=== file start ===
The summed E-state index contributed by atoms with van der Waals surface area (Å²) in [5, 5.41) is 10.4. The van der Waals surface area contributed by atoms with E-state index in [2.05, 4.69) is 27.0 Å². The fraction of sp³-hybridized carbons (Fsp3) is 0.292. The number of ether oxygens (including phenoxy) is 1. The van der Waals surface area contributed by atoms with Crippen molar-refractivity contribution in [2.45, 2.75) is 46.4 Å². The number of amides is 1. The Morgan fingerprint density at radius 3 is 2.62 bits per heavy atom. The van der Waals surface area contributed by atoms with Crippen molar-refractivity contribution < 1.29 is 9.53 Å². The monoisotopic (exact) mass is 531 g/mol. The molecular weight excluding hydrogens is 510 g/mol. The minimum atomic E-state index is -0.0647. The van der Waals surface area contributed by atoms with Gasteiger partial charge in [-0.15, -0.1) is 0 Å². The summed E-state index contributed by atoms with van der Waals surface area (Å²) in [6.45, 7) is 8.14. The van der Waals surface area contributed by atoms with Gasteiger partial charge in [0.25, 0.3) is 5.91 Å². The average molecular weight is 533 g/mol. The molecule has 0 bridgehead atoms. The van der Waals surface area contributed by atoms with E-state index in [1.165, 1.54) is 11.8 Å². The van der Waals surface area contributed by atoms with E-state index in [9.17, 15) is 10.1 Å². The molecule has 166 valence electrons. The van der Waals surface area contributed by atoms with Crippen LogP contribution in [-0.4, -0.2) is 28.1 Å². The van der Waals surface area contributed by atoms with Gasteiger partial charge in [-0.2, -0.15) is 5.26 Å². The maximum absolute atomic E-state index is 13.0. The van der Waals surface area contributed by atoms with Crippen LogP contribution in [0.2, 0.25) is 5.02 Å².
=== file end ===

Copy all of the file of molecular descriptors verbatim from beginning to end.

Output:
The summed E-state index contributed by atoms with van der Waals surface area (Å²) in [5, 5.41) is 10.4. The van der Waals surface area contributed by atoms with E-state index in [2.05, 4.69) is 27.0 Å². The fraction of sp³-hybridized carbons (Fsp3) is 0.292. The number of ether oxygens (including phenoxy) is 1. The van der Waals surface area contributed by atoms with Crippen molar-refractivity contribution in [2.45, 2.75) is 46.4 Å². The number of amides is 1. The Morgan fingerprint density at radius 3 is 2.62 bits per heavy atom. The van der Waals surface area contributed by atoms with Crippen molar-refractivity contribution < 1.29 is 9.53 Å². The monoisotopic (exact) mass is 531 g/mol. The molecular weight excluding hydrogens is 510 g/mol. The minimum atomic E-state index is -0.0647. The van der Waals surface area contributed by atoms with Gasteiger partial charge in [-0.15, -0.1) is 0 Å². The summed E-state index contributed by atoms with van der Waals surface area (Å²) in [6.45, 7) is 8.14. The van der Waals surface area contributed by atoms with Gasteiger partial charge in [0.25, 0.3) is 5.91 Å². The average molecular weight is 533 g/mol. The molecule has 0 bridgehead atoms. The van der Waals surface area contributed by atoms with E-state index in [1.165, 1.54) is 11.8 Å². The van der Waals surface area contributed by atoms with E-state index in [9.17, 15) is 10.1 Å². The molecule has 166 valence electrons. The van der Waals surface area contributed by atoms with Crippen LogP contribution in [-0.4, -0.2) is 28.1 Å². The van der Waals surface area contributed by atoms with Gasteiger partial charge in [-0.2, -0.15) is 5.26 Å². The maximum absolute atomic E-state index is 13.0. The van der Waals surface area contributed by atoms with Crippen LogP contribution in [0.2, 0.25) is 5.02 Å².